NAFTA - Good As Gone? By Maxim Sindall
“Worst trade deal ever made.”
In a tweet to his followers last week, Donald Trump tells about his thoughts on the 1994 NAFTA agreement. NAFTA; standing for the North American Free Trade Agreement, is a Trilateral trade agreement between the USA, Mexico, and Canada. The agreement is currently in jeopardy as the US president threatened to leave NAFTA or renegotiate the accord. After this announcement, Canada and Mexico quickly agreed to renegotiate.
Talks began on the 22nd of August with both Mexico and Canada pushing hard for their agendas.
Mexico rallied to change their position in the world in the renegotiations. They are trying not only to stay competitive in the North American market but expand Mexico into the global economy. Duncan Wood, director of the Mexico Institute at the Wilson Center told, “What the Mexican negotiating team for NAFTA took on board from the very beginning is that this is an opportunity really to modernize the NAFTA in ways that keep Mexico’s competitiveness as a priority, but more importantly, to bring Mexico into the modern global economy, in a way that the existing NAFTA agreement didn’t.”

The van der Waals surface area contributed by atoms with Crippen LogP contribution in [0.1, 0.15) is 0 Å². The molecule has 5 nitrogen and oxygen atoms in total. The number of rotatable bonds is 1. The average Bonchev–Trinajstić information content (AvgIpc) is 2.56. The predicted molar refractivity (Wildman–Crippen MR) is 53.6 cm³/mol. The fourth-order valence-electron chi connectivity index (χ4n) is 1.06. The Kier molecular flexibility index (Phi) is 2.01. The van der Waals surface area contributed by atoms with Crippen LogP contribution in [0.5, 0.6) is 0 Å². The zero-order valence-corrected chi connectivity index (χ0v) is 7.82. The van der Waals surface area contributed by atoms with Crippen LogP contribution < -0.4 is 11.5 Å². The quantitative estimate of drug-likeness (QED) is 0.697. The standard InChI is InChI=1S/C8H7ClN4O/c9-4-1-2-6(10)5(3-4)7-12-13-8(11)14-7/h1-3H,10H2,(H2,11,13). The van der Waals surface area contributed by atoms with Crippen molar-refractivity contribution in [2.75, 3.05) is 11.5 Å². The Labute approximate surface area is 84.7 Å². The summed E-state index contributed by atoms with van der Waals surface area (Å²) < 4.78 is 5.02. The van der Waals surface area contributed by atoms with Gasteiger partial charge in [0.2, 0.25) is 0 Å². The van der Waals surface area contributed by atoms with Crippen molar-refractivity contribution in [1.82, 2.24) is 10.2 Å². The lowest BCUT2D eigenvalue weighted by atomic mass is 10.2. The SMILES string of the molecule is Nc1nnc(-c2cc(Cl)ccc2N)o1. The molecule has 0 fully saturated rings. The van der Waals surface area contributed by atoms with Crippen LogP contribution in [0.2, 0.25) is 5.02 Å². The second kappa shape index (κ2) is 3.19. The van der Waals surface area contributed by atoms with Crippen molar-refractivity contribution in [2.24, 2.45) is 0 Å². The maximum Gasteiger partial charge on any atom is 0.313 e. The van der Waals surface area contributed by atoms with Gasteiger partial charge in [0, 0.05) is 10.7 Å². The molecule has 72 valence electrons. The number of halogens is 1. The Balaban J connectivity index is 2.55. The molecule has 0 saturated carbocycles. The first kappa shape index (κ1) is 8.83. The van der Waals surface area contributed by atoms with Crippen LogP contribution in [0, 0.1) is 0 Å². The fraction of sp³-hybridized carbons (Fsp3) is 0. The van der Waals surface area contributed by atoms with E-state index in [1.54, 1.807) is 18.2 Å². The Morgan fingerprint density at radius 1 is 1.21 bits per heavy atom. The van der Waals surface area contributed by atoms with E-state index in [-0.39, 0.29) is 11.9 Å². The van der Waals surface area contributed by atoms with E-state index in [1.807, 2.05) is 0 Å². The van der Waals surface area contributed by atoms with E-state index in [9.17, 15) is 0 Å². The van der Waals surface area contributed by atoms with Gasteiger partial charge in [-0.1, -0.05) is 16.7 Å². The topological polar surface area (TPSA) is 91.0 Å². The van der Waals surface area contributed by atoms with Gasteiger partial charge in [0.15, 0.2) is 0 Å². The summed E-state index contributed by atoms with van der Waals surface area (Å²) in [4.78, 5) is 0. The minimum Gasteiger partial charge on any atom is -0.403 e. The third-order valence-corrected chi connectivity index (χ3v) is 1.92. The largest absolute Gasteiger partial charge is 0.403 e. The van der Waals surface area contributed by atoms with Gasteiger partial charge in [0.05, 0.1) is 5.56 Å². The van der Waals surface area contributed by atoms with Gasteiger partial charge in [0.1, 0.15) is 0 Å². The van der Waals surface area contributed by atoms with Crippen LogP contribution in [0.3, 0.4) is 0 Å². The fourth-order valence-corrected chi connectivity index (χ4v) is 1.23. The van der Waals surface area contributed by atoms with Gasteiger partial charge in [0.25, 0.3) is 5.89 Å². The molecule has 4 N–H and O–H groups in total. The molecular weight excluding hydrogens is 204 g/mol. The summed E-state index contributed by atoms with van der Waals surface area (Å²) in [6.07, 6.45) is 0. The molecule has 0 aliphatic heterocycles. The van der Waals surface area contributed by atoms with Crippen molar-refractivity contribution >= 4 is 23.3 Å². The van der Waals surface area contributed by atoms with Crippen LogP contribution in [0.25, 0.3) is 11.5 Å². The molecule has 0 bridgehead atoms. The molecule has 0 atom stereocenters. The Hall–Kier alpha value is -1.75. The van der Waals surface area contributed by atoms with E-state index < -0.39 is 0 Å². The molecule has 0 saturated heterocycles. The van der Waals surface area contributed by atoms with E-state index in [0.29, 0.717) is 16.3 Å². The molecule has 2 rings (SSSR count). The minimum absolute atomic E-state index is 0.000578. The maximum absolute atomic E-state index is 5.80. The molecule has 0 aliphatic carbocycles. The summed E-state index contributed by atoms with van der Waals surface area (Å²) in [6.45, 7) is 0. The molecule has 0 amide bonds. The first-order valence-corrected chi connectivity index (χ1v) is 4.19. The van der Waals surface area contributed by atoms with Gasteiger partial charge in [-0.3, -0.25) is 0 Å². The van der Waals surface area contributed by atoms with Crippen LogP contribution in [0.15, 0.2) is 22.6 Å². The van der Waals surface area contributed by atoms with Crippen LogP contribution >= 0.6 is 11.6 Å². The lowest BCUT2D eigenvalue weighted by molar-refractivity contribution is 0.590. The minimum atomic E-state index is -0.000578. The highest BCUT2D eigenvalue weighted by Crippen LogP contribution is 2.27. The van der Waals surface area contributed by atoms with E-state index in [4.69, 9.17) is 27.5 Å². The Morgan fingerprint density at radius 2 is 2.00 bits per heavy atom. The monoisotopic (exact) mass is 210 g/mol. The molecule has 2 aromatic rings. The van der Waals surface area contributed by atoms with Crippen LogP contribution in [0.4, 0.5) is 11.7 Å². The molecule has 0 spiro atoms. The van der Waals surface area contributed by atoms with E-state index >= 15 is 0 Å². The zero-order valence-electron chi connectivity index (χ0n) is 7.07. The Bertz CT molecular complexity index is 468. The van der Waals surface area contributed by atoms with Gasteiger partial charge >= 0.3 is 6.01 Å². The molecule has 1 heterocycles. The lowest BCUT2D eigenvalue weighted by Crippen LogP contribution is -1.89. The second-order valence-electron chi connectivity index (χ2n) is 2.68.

Canada’s objectives from the agreement are to modernize it and update the agreement. This would include freeing movement of professionals, updating labour standards, environmental standards, gender rights, and Indigenous rights throught the 3 countries. However, Canada’s biggest priority is protecting their core industry such as dairy, poultry, automotive manufacturing, and softwood lumber.
The US president, Donald Trump has set out to create a better deal for the American people. He touched on a few points of interest such as Canada’s trade surplus with the US, Mexican low-cost manufacturing (US losing jobs from Mexico), and Canada’s price fixing on agriculture products like dairy and poultry.
So far in the ever-changing agreement, Mexico and the US have struck a deal in the renegotiation of NAFTA. The deal solidified policy on agriculture and manufacturing between the USA and Mexico. The new deal that has been created will last 16 years and will be reviewed every six years.
However, Canada’s deal with the US has brought a dead end to tough negotiations that have Justin Trudeau, the Prime Minister of Canada saying that “No NAFTA is better than a bad deal, and we’ve made that very clear to the president.” So far the two countries are in a landlock about their manufacturing and agriculture policies. The US has threatened to leave Canada out of the ‘new’ NAFTA, but as one of the USA’s main trading partners, the renegotiation without Canada would not pass the US Congress.
In conclusion, Donald Trump has definetly created a statement to his base of helping the American people in the ever-emerging isolationism of the US. The renegotiations that have been brought forth, if done right, can bring NAFTA from the 20th century to the 21st while helping the intentions of Mexico, The United States, and Canada.